From Publishers Weekly:

Here is a true masterpiece—an artful blending of narrative, illustration and cinematic technique, for a story as tantalizing as it is touching. Twelve-year-old orphan Hugo lives in the walls of a Paris train station at the turn of the 20th century, where he tends to the clocks and filches what he needs to survive. Hugo's recently deceased father, a clockmaker, worked in a museum where he discovered an automaton: a human-like figure seated at a desk, pen in hand, as if ready to deliver a message. After his father showed Hugo the robot, the boy became just as obsessed with getting the automaton to function as his father had been, and the man gave his son one of the notebooks he used to record the automaton's inner workings. The plot grows as intricate as the robot's gears and mechanisms [...] To Selznick's credit, the coincidences all feel carefully orchestrated; epiphany after epiphany occurs before the book comes to its sumptuous, glorious end. Selznick hints at the toymaker's hidden identity [...] through impressive use of meticulous charcoal drawings that grow or shrink against black backdrops, in pages-long sequences. They display the same item in increasingly tight focus or pan across scenes the way a camera might. The plot ultimately has much to do with the history of the movies, and Selznick's genius lies in his expert use of such a visual style to spotlight the role of this highly visual media. A standout achievement.

INTERVIEW All Things Considered


In 'Hugo,' Scorsese Salutes A Movie Magician


November 18, 2011 - GUY RAZ, HOST:

It's ALL THINGS CONSIDERED from NPR News. I'm Guy Raz.


And I'm Melissa Block.

 Fans of the children's book, "The Invention of Hugo Cabret" are anticipating the release of the movie next week, titled "Hugo." It's directed by Martin Scorsese, his first film in three 3D and quite a creative departure for the man behind "Taxi Driver, "Goodfellas," and "The Departed."

 The story is set in 1931. Hugo is an orphan who lives in the walls of a Paris train station, winding the clocks. But it's also a story about the earliest days of filmmaking and the genius of the real life French filmmaker George Melies, who's played in the film by Ben Kingsley.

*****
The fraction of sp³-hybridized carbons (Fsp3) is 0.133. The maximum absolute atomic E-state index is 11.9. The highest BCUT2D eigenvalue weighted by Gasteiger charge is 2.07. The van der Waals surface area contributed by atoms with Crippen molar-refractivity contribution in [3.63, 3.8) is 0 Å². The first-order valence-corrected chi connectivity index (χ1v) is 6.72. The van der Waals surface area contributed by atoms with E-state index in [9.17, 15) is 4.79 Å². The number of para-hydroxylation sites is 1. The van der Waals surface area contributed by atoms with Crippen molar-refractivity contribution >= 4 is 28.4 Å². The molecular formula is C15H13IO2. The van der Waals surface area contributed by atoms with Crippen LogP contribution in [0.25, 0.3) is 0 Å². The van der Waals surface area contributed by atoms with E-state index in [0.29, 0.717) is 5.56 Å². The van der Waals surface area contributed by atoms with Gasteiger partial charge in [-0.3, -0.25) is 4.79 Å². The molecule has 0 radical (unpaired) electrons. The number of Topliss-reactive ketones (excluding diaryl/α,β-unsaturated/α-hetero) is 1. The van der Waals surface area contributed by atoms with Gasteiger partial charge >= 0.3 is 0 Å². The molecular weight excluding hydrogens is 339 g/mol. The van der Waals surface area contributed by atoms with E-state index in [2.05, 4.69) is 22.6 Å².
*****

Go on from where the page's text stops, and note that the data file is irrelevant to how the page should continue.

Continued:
BEN KINGSLEY: (as George Melies) If you've ever wondered where your dreams come from, you look around - this is where they are made.

 BLOCK: Georges Melies was a magician before he started making movies at the turn of the century and he made hundreds of them.

 BRIAN SELZNICK: With magicians and girls turning into butterflies, and animals appearing and disappearing, and the devil dancing around.

 BLOCK: That's Brian Selznick, the author and illustrator of the book, "The Invention of Hugo Cabret." The story took off when Selznick first saw a George Melies movie from 1902, "A Trip to the Moon." We see a rocket zooming toward the moon which has a human face on it.

 SELZNICK: And then, all of a sudden, with a cut of the camera, the rocket goes right into the eye of the man on the moon. And he makes this face like...


 SELZNICK: And he's got this rocket in his eye, and like goo is kind of - white goo is kind of coming down where the rocket hit the moon, and he's sticking his tongue out.

 MARTIN SCORSESE: These images that came up on the screen were absolutely - took me to another planet.

 BLOCK: That's Martin Scorsese, the director of the movie "Hugo," thinking back to his first movie memories as a kid in New York City's Little Italy.

 SCORSESE: I don't know what planet it was, but I was out of where...


 SCORSESE: ...the building I lived in and the street I lived on, you know? That's all I now. And I think there's something very special, it's hard to describe, about a physical and a psychological and emotional satisfaction of putting these pictures together and seeing these things move. And that's just a very primal satisfaction. I don't know what it is but that's what I saw and that's what I related to.

 BLOCK: It's amazing to see the early, very early George Melies' movies that you include - you have footage of them in your movie, in "Hugo."


 BLOCK: And these are fantastical worlds that he created. Describe what he did...

 SCORSESE: Well, he basically painted all the sets and the costumes and he wrote the stories himself. And all of this came from his idea of how to create illusions on film. The story goes - I'm not sure, it maybe apocryphal. But the story goes that he discovered the idea of the tricks for the cinema that one could do with the camera by, in one day, shooting an exterior of the Paris Opera House.

 And there was traffic in the frame, you know, in front the Opera House. And there was a big bus that was going by or whatever - a truck. And the camera jammed and he had to stop shooting, of course. And then when he got the camera rolling again he continued shooting. So when he saw the rushes, it appeared that the bus saw the truck disappear.

 BLOCK: Aha.


 SCORSESE: So he figured out how it was done. And he said, Well, I think I can do that in the studio.

 BLOCK: And an editor was born right there.

 SCORSESE: Yeah, right-oh, he edited everything. Yeah. But then he invented what we do now with blue screen, green screen. He invented all of that.

 BLOCK: Martin Scorsese, you in the movie - in "Hugo" - you recreate the glass studio that George Melies shot these incredible underwater scenes for a movie called "Kingdom of the Fairies."